British cult TV hit 'Downton Abbey' returns
"Downton Abbey", the British period drama that has attracted a cult following worldwide, is back this week, with 8.4 million Britons watching the first episode of the new series.
The show, which follows the lives of an aristocratic family and their servants a century ago, returned on ITV television on Sunday.
The fifth series begins in 1924, with the Labour Party governing Britain for the first time.
"The world is really a different place," said creator and scriptwriter Julian Fellowes. "All of our characters have to make adjustments" in a world where women "didn't want to just go back to cooking lunch".
The new series will conclude around Christmas with a special episode featuring a brief cameo by the Hollywood actor George Clooney.
A critical and commercial success -- and a cult hit in the United States -- the programme has been broadcast in more than 100 countries, including Australia, Russia, and, since April 2013, China.
"It's hard to analyse why the Chinese get involved in the British class system but we're happy that they do," actor Jim Carter, who plays the stiff butler Charles Carson, told AFP.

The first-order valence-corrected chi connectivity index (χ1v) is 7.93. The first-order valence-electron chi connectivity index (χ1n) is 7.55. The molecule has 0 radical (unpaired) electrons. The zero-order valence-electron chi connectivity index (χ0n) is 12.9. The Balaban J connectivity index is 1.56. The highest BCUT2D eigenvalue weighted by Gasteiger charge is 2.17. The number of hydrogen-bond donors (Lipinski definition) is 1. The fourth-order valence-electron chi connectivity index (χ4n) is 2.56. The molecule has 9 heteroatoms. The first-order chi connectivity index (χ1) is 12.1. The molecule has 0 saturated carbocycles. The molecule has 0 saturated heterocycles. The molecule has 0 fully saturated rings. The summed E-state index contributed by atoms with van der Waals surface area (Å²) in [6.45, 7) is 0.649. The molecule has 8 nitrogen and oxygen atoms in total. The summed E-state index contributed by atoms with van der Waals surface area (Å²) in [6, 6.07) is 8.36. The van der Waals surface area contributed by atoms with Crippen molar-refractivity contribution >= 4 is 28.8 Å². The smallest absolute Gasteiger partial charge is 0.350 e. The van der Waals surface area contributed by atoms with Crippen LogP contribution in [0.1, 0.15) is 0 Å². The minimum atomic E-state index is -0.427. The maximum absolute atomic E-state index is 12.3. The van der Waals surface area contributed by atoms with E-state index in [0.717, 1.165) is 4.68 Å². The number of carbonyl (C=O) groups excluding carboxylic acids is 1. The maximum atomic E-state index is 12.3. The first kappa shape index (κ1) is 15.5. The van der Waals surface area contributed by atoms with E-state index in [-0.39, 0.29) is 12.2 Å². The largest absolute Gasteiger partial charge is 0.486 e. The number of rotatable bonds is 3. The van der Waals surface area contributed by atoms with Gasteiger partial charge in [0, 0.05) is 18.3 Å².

In France, the show pulls in more than 750,000 viewers on average.
Robert James-Collier, who plays underbutler Thomas Barrow, said the interest was comparable to that triggered by the marriage of Britain's Prince William, the second in line to the throne, in 2011.
"England, as a country, has such an old history, and from the colonial days we have been involved in a lot of countries rightly or wrongly, so I think there is a fascination," he said.
Alongside other series such as crime dramas "Broadchurch" and "Sherlock", "Downton Abbey" is part of a wave of British television productions proving a smash hit abroad.
"I think British dramas right now are produced really, really high end, high quality pieces of work," said Allen Leech, who plays Irish chauffeur Tom Branson.
The show's popularity has also allowed actors to make a name for themselves outside Britain.
Hugh Bonneville, who plays the stately home's patriarch Robert Crawley, recently appeared in "The Monuments Men" directed by Clooney, while Michelle Dockery, who plays Lady Mary, Crawley's eldest daughter, has been working on a US film in t-shirt and jeans -- after five seasons in dresses and corsets.
Series five was heralded by a photo of cast members in period costume -- with a plastic bottle of water on the mantlepiece in the background, which caused a social media buzz.
The show reacted quickly, putting out another picture of the actors in their everyday clothes all holding plastic bottles in support of a water charity.
© 2014 AFP